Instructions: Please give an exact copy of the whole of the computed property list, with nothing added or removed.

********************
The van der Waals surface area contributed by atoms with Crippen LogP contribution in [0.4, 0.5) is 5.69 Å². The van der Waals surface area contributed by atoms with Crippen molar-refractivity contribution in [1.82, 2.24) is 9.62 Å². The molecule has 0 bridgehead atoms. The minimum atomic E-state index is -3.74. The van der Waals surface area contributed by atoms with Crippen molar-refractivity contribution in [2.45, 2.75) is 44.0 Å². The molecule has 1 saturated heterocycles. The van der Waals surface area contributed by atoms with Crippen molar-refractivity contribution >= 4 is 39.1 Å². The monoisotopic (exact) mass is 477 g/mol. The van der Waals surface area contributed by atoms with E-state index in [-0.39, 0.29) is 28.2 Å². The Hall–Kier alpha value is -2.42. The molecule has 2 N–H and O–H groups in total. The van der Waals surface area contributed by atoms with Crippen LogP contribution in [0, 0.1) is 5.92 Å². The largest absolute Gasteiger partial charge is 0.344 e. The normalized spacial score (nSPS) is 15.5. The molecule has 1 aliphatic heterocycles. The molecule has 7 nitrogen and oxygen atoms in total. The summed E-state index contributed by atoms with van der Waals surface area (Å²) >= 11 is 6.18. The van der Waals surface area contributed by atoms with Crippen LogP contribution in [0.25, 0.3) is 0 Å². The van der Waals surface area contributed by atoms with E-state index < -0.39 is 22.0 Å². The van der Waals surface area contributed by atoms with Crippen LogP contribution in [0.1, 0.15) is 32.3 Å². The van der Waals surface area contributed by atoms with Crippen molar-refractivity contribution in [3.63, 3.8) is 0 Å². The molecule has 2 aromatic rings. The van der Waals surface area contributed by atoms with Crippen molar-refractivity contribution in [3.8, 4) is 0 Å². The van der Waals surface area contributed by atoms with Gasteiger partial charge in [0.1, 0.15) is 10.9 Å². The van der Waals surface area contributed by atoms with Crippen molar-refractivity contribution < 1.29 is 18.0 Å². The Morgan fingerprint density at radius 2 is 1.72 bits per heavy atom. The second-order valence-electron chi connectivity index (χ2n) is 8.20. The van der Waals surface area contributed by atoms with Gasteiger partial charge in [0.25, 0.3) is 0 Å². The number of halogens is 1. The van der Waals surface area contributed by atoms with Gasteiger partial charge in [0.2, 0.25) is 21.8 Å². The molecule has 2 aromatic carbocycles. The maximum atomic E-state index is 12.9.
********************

The van der Waals surface area contributed by atoms with Crippen LogP contribution in [0.4, 0.5) is 5.69 Å². The van der Waals surface area contributed by atoms with Crippen molar-refractivity contribution in [1.82, 2.24) is 9.62 Å². The molecule has 0 bridgehead atoms. The minimum atomic E-state index is -3.74. The van der Waals surface area contributed by atoms with Crippen molar-refractivity contribution in [2.45, 2.75) is 44.0 Å². The molecule has 1 saturated heterocycles. The van der Waals surface area contributed by atoms with Crippen molar-refractivity contribution >= 4 is 39.1 Å². The monoisotopic (exact) mass is 477 g/mol. The van der Waals surface area contributed by atoms with E-state index in [-0.39, 0.29) is 28.2 Å². The Hall–Kier alpha value is -2.42. The molecule has 2 N–H and O–H groups in total. The van der Waals surface area contributed by atoms with Crippen LogP contribution in [0, 0.1) is 5.92 Å². The largest absolute Gasteiger partial charge is 0.344 e. The normalized spacial score (nSPS) is 15.5. The molecule has 1 aliphatic heterocycles. The molecule has 7 nitrogen and oxygen atoms in total. The summed E-state index contributed by atoms with van der Waals surface area (Å²) >= 11 is 6.18. The van der Waals surface area contributed by atoms with Crippen LogP contribution in [0.25, 0.3) is 0 Å². The van der Waals surface area contributed by atoms with E-state index < -0.39 is 22.0 Å². The van der Waals surface area contributed by atoms with Crippen LogP contribution in [0.1, 0.15) is 32.3 Å². The van der Waals surface area contributed by atoms with Crippen molar-refractivity contribution in [3.63, 3.8) is 0 Å². The molecule has 2 aromatic rings. The van der Waals surface area contributed by atoms with Crippen molar-refractivity contribution in [3.8, 4) is 0 Å². The van der Waals surface area contributed by atoms with Gasteiger partial charge in [0.1, 0.15) is 10.9 Å². The van der Waals surface area contributed by atoms with Crippen molar-refractivity contribution < 1.29 is 18.0 Å². The Morgan fingerprint density at radius 2 is 1.72 bits per heavy atom. The second-order valence-electron chi connectivity index (χ2n) is 8.20. The van der Waals surface area contributed by atoms with Gasteiger partial charge in [0.25, 0.3) is 0 Å². The number of halogens is 1. The van der Waals surface area contributed by atoms with Gasteiger partial charge in [0.2, 0.25) is 21.8 Å². The molecule has 2 aromatic carbocycles. The maximum atomic E-state index is 12.9.